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Understanding State Taxes on Social Security: A Comprehensive Guide

June 3, 2024

Blueprint Income Team

Social Security is a cornerstone of retirement planning in the United States, offering a monthly benefit designed to replace a portion of your pre-retirement income.

While it provides a vital safety net, some states choose to tax a portion of your Social Security benefits, affecting your overall retirement income. Understanding how taxes may impact your Social Security income can help you plan to maximize your Social Security benefits and create a more secure financial future.

Social Security benefits: A foundation for retirement security

Eligibility and benefits

You become eligible to receive Social Security benefits when you reach your full retirement age, which typically falls between 66 and 67 depending on your birth year. The amount you receive is based on your average indexed monthly earnings throughout your working career, with higher earners typically receiving higher benefits. There are different ways to claim your benefits, with each option affecting the total monthly amount you receive. For example, claiming early (as early as 62) will result in a permanently reduced benefit, while delaying your claim past your full retirement age can increase your monthly payout.

Beyond retirement

Social Security isn't solely for retirees. The program also offers benefits to individuals with disabilities who meet certain criteria. Additionally, dependents of deceased workers, including spouses and children, may be eligible for survivors benefits.

Importance of planning

While Social Security is a valuable resource, it's typically designed to replace only a portion of your pre-retirement income (around 40%). This means you'll likely need additional income sources, such as savings, pensions, or part-time work, to maintain your desired lifestyle in retirement. Planning ahead and understanding your Social Security benefits can help you create a secure financial future.

Retirement and taxes

Retirement marks a well-deserved transition, but it also brings a new set of financial considerations. Taxes become a key factor in how much income you keep. Understanding how retirement taxes apply to your savings and Social Security benefits is crucial for maximizing your financial security.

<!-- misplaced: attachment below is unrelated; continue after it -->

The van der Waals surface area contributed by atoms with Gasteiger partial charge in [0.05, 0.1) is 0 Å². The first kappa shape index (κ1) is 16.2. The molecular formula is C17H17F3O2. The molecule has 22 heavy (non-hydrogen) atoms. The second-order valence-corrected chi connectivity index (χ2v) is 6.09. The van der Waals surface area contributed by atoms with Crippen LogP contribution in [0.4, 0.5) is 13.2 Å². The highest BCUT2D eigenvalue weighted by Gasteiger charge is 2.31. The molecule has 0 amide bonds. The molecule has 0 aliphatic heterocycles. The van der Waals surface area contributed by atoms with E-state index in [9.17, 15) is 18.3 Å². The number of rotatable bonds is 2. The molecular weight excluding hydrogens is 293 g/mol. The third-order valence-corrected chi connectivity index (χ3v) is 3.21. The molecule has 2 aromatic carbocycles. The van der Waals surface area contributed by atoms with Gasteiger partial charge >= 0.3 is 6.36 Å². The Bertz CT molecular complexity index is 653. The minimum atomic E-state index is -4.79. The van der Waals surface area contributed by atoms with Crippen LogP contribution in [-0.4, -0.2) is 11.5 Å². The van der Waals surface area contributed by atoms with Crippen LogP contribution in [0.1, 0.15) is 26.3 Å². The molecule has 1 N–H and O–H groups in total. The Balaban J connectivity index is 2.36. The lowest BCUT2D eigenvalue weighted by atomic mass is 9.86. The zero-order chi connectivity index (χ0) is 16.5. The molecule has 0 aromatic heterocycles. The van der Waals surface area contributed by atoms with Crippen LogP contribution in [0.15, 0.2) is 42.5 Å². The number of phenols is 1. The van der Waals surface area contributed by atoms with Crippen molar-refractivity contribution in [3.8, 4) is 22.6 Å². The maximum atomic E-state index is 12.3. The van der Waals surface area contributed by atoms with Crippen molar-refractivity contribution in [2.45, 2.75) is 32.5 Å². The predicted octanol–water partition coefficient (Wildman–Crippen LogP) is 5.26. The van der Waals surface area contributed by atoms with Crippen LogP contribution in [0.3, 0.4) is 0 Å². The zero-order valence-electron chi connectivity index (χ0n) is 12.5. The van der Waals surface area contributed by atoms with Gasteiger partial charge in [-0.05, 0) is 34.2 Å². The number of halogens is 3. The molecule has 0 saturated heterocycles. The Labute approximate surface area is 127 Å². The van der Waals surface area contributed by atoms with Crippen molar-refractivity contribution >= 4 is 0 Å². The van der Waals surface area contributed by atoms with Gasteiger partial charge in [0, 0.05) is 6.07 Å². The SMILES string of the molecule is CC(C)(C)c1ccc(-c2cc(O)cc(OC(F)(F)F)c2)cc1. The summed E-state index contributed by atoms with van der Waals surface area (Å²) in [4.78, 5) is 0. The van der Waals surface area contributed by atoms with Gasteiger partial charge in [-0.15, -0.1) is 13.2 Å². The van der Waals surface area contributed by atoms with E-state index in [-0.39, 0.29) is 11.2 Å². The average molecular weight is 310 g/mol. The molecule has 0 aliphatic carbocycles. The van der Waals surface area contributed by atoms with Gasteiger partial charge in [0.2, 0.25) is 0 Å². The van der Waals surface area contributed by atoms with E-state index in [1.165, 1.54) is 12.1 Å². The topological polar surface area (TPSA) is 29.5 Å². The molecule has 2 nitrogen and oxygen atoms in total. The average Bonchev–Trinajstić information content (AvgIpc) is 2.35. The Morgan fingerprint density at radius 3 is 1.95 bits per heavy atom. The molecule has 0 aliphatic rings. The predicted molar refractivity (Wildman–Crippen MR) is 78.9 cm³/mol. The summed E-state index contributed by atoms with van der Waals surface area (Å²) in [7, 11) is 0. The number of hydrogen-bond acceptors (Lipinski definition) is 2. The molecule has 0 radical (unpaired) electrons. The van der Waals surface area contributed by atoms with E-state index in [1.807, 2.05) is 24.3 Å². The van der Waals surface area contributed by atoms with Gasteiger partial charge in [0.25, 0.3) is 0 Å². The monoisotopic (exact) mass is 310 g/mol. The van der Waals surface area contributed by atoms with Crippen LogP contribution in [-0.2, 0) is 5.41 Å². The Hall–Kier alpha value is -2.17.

Tax-advantaged vs. taxable accounts

Retirement savings plans offer a variety of tax benefits, but not all are created equal. Traditional IRAs and 401(k)s allow you to contribute pre-tax dollars, reducing your taxable income in the year of contribution. However, withdrawals in retirement are taxed as ordinary income. This means you'll pay taxes on the money you contribute and the investment growth within the account.

Roth IRAs and Roth 401(k)s offer a different tax advantage. Contributions are made with after-tax dollars, meaning they don't reduce your current taxable income. The key benefit? Qualified withdrawals in retirement are typically tax-free, allowing you to keep more of your hard-earned money.

The Social Security tax question

While Social Security is a vital source of income, a portion of your benefits may be subject to federal income tax. The good news is that many states choose not to tax Social Security benefits at all. However, some states do, which can significantly impact your overall retirement income.

Planning for tax efficiency

By strategically utilizing both tax-advantaged and taxable accounts, you can create a more tax-efficient retirement plan. Maxing out contributions to Roth accounts allows your money to grow tax-free, providing a tax-advantaged income stream in retirement. Additionally, researching your state's tax laws on Social Security can help you plan your residency or minimize your tax burden.

States that don't tax Social Security benefits

Fortunately, many states recognize the importance of Social Security as a safety net for retirees and choose not to tax these benefits at all. This allows residents to keep more of their hard-earned money and enjoy a more secure retirement. Here's a comprehensive list of states that don't tax Social Security benefits (as of April 18, 2024):

  • Alabama.
  • Alaska.
  • Arizona.
  • Arkansas.
  • California.
  • Delaware.
  • Florida.
  • Georgia.
  • Hawaii.
  • Idaho.
  • Illinois.
  • Indiana.
  • Iowa.
  • Kentucky.
  • Louisiana.
  • Maine.
  • Maryland.
  • Massachusetts.
  • Michigan.
  • Mississippi.
  • Missouri (as of 2024).
  • Nebraska (tax is being phased out and will be eliminated entirely in 2024).
  • Nevada.
  • New Hampshire.
  • New Jersey.
  • New York.
  • North Carolina.
  • North Dakota (previously taxed benefits but no longer does).
  • Ohio.
  • Oklahoma.
  • Oregon.
  • Pennsylvania.
  • South Carolina.
  • South Dakota.
  • Tennessee.
  • Texas.
  • Virginia.
  • Washington.
  • West Virginia (previously taxed benefits but is phasing out the tax over three years).
  • Wisconsin.
  • Wyoming.

Looking at the extensive list above, it's clear that a large portion of the United States doesn't tax Social Security benefits. This is a major financial advantage for retirees, allowing them to stretch their income further.

It's no surprise, then, that many people consider state tax laws on Social Security when making retirement relocation decisions. Choosing a state without Social Security taxes can make a significant difference to your monthly income and overall financial security in your golden years.